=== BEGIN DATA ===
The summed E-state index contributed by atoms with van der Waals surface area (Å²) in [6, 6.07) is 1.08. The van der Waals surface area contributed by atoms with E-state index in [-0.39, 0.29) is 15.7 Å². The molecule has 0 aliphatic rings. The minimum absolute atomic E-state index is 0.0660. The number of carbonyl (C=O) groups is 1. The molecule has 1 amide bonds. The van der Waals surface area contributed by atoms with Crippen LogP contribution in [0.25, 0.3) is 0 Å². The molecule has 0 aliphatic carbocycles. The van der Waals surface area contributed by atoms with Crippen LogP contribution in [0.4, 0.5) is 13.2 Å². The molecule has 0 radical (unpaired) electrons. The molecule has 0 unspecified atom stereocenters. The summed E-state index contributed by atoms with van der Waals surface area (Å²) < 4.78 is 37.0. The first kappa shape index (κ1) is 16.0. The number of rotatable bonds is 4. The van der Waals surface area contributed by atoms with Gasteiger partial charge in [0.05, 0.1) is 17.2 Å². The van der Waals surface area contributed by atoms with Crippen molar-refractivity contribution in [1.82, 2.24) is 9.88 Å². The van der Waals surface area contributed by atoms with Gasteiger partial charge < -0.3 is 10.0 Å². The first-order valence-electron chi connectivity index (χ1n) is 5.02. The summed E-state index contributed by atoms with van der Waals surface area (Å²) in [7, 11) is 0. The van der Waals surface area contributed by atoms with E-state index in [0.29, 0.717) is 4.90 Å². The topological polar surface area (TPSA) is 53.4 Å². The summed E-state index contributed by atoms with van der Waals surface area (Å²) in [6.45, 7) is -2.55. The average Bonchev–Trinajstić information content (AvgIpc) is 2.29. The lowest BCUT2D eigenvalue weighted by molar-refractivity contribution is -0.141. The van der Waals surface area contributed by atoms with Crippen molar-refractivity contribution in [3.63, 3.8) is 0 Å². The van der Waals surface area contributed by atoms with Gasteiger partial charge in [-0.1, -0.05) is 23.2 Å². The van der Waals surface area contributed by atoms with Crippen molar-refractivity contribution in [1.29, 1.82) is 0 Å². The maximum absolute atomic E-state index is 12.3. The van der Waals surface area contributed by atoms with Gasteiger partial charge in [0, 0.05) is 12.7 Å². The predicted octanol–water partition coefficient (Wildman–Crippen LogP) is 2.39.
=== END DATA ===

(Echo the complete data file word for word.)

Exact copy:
The summed E-state index contributed by atoms with van der Waals surface area (Å²) in [6, 6.07) is 1.08. The van der Waals surface area contributed by atoms with E-state index in [-0.39, 0.29) is 15.7 Å². The molecule has 0 aliphatic rings. The minimum absolute atomic E-state index is 0.0660. The number of carbonyl (C=O) groups is 1. The molecule has 1 amide bonds. The van der Waals surface area contributed by atoms with Crippen LogP contribution in [0.25, 0.3) is 0 Å². The molecule has 0 aliphatic carbocycles. The van der Waals surface area contributed by atoms with Crippen LogP contribution in [0.4, 0.5) is 13.2 Å². The molecule has 0 radical (unpaired) electrons. The molecule has 0 unspecified atom stereocenters. The summed E-state index contributed by atoms with van der Waals surface area (Å²) < 4.78 is 37.0. The first kappa shape index (κ1) is 16.0. The number of rotatable bonds is 4. The van der Waals surface area contributed by atoms with Gasteiger partial charge in [0.05, 0.1) is 17.2 Å². The van der Waals surface area contributed by atoms with Crippen molar-refractivity contribution in [1.82, 2.24) is 9.88 Å². The van der Waals surface area contributed by atoms with Gasteiger partial charge < -0.3 is 10.0 Å². The first-order valence-electron chi connectivity index (χ1n) is 5.02. The summed E-state index contributed by atoms with van der Waals surface area (Å²) in [7, 11) is 0. The van der Waals surface area contributed by atoms with E-state index in [0.29, 0.717) is 4.90 Å². The topological polar surface area (TPSA) is 53.4 Å². The summed E-state index contributed by atoms with van der Waals surface area (Å²) in [6.45, 7) is -2.55. The average Bonchev–Trinajstić information content (AvgIpc) is 2.29. The lowest BCUT2D eigenvalue weighted by molar-refractivity contribution is -0.141. The van der Waals surface area contributed by atoms with Crippen molar-refractivity contribution in [3.63, 3.8) is 0 Å². The van der Waals surface area contributed by atoms with Gasteiger partial charge in [-0.1, -0.05) is 23.2 Å². The van der Waals surface area contributed by atoms with Crippen molar-refractivity contribution in [1.29, 1.82) is 0 Å². The maximum absolute atomic E-state index is 12.3. The van der Waals surface area contributed by atoms with Gasteiger partial charge in [0, 0.05) is 12.7 Å². The predicted octanol–water partition coefficient (Wildman–Crippen LogP) is 2.39.